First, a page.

(University of Maryland Center for Environmental Science) Researchers have found that global changes, including warming temperatures and increased levels of carbon dioxide in the atmosphere, are causing a decrease in the availability of a key nutrient for terrestrial plants. This could affect the ability of forests to absorb carbon dioxide from the atmosphere and reduce the amount of nutrients available for the creatures that eat them. […]

  • Research finds NJ numerical nutrient criterion...
    on October 22, 2018 at 4:00 am

    (Drexel University) Using a standard they created for measuring potentially damaging nutrient levels in freshwater streams by measuring the prevalence of single-celled algae, called diatoms, researchers from the Academy of Natural Sciences of Drexel University analyzed environmental data from 95 river and stream sites in six ecological regions of New Jersey. The team's findings revealed that New Jersey's current allowable threshold for dissolved nutrients in its streams is likely too high. […]

  • NASA sees tiny Tropical Storm Vicente near...
    on October 22, 2018 at 4:00 am

    (NASA/Goddard Space Flight Center) NASA-NOAA's Suomi NPP satellite passed over the Eastern Pacific Ocean and captured a visible image of the small tropical storm named Vicente. […]


Phys.org - latest science and technology news stories Phys.org internet news portal provides the latest news on science including: Physics, Nanotechnology, Life Sciences, Space Science, Earth Science, Environment, Health and Medicine.

  • Mars likely to have enough oxygen to support...
    on October 22, 2018 at 6:09 pm

    Salty water just below the surface of Mars could hold enough oxygen to support the kind of microbial life that emerged and flourished on Earth billions of years ago, researchers reported Monday. […]

  • Study finds availability of nitrogen to plants is...
    on October 22, 2018 at 6:04 pm

    Researchers have found that global changes, including warming temperatures and increased levels of carbon dioxide in the atmosphere, are causing a decrease in the availability of a key nutrient for terrestrial plants. This could affect the ability of forests to absorb carbon dioxide from the atmosphere and reduce the amount of nutrients available for the creatures that eat them. […]

  • Special journal issue looks for new clues about...
    on October 22, 2018 at 6:02 pm

    Hundreds of millions of years before there was a chicken or an egg to debate, the first complex animals were evolving in parallel with Earth's rising oxygen levels. […]

  • Rising insurance costs may convince Americans...
    on October 22, 2018 at 2:10 pm

    One of the great challenges of tackling climate change is making it real for people without a scientific background. That's because the threat it poses can be so hard to see or feel. […]

  • In Alaska, everyone's grappling with climate...
    on October 22, 2018 at 2:10 pm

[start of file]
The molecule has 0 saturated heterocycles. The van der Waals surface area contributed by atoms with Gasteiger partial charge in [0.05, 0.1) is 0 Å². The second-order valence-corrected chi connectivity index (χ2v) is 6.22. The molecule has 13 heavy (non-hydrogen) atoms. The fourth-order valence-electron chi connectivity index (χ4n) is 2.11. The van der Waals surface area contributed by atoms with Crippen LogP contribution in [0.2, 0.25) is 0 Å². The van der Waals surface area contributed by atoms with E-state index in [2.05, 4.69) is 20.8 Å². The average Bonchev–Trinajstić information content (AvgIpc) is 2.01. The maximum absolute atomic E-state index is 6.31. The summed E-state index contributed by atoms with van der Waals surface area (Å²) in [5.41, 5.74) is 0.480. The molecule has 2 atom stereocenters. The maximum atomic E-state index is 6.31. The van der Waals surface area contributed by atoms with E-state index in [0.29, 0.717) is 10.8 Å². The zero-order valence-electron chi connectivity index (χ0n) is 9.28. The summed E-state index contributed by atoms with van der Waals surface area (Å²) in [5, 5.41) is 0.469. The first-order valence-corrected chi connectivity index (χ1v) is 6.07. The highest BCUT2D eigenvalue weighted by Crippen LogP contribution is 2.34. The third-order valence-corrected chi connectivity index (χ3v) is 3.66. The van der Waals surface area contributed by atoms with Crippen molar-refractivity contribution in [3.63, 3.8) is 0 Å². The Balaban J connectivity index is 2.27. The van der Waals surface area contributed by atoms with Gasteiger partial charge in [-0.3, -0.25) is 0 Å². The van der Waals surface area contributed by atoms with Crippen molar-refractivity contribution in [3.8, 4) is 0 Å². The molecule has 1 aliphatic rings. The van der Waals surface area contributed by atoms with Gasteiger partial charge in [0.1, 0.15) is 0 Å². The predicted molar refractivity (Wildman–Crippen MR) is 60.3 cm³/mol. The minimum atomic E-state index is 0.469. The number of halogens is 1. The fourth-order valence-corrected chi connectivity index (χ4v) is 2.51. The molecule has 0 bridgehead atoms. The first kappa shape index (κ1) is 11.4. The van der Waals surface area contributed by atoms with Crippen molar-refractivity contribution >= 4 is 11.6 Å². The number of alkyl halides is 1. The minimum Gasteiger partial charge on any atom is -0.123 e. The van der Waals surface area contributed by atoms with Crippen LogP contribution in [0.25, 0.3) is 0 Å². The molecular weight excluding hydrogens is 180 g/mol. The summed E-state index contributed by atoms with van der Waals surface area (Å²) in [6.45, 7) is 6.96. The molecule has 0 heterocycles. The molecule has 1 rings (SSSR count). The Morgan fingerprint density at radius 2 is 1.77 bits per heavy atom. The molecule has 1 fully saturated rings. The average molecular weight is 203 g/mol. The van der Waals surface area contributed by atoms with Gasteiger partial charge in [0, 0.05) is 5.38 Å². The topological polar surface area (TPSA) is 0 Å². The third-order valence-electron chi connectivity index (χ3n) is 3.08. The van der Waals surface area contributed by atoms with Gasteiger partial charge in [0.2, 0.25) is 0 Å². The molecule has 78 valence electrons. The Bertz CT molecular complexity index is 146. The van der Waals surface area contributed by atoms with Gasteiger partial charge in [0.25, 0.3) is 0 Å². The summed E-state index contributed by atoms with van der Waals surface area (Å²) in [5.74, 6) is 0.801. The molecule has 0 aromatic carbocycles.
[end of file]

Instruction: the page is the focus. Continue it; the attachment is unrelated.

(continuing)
Coastal villages are washing into the Bering Sea, trees are sprouting in the tundra and shipping lanes are opening in an ocean that was once locked in ice. In Alaska, climate change isn't a distant or abstract concern. […]


Atmosphere News -- ScienceDaily Earth's atmosphere. Learn about threats to air quality, the latest scientific research in atmospheric chemistry, atmospheric physics and more.

  • Surprise finding: Discovering a previously...
    on October 19, 2018 at 4:07 pm

    Feature describes unexpected discovery of a role the process that seeds magnetic fields plays in mediating a phenomenon that occurs throughout the universe and can disrupt cell phone service and knock out power grids on Earth. […]

  • A clearer path to clean air in China
    on October 18, 2018 at 4:49 pm

    New research shows that a key to reducing extreme wintertime air pollution in China may be reducing formaldehyde emissions rather than sulfur dioxide. […]

  • Substantial changes in air pollution across China...
    on October 17, 2018 at 4:44 pm

    The first detailed analysis of air pollution trends in China reveals a 20 per cent drop in concentrations of particulate pollution over the last three years (2015-2017). […]

  • School students identify sounds caused by solar...
    on October 17, 2018 at 1:49 pm

    School students have successfully identified sounds caused by a solar storm in the Earth's magnetic shield. The group of students identified a series of waves whose pitch decreased over the course of several days. They found that this event occurred after a Coronal Mass Ejection or 'solar storm' caused a great disturbance to Earth's space environment. […]

  • Climate models fail to simulate recent...
    on October 16, 2018 at 5:20 pm

    Climatologists may be unable to accurately predict regional climate change over the North Atlantic because computer simulations have failed to include real data from the Greenland region over the last three decades -- and it could lead to regional climate predictions for the UK and parts of Europe being inaccurate. […]